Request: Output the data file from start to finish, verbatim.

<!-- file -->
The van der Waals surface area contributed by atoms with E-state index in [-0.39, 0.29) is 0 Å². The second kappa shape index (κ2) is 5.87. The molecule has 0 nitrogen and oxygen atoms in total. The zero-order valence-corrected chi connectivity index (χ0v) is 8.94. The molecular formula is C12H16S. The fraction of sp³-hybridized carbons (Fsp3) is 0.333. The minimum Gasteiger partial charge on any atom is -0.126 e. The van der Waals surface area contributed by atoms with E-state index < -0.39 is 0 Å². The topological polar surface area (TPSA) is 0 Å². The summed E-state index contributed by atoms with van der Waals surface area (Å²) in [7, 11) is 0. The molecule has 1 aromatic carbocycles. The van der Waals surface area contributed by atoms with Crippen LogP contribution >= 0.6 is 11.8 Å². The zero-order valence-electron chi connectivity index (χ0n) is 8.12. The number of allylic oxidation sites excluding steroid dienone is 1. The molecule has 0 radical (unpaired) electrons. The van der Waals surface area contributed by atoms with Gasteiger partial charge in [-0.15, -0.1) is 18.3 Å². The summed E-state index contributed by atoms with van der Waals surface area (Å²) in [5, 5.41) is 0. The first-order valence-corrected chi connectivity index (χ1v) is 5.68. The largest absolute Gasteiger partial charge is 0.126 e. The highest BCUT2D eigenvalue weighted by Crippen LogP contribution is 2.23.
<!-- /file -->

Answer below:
The van der Waals surface area contributed by atoms with E-state index in [-0.39, 0.29) is 0 Å². The second kappa shape index (κ2) is 5.87. The molecule has 0 nitrogen and oxygen atoms in total. The zero-order valence-corrected chi connectivity index (χ0v) is 8.94. The molecular formula is C12H16S. The fraction of sp³-hybridized carbons (Fsp3) is 0.333. The minimum Gasteiger partial charge on any atom is -0.126 e. The van der Waals surface area contributed by atoms with E-state index < -0.39 is 0 Å². The topological polar surface area (TPSA) is 0 Å². The summed E-state index contributed by atoms with van der Waals surface area (Å²) in [7, 11) is 0. The molecule has 1 aromatic carbocycles. The van der Waals surface area contributed by atoms with Crippen LogP contribution >= 0.6 is 11.8 Å². The zero-order valence-electron chi connectivity index (χ0n) is 8.12. The number of allylic oxidation sites excluding steroid dienone is 1. The molecule has 0 radical (unpaired) electrons. The van der Waals surface area contributed by atoms with Gasteiger partial charge in [-0.15, -0.1) is 18.3 Å². The summed E-state index contributed by atoms with van der Waals surface area (Å²) in [5, 5.41) is 0. The first-order valence-corrected chi connectivity index (χ1v) is 5.68. The largest absolute Gasteiger partial charge is 0.126 e. The highest BCUT2D eigenvalue weighted by Crippen LogP contribution is 2.23.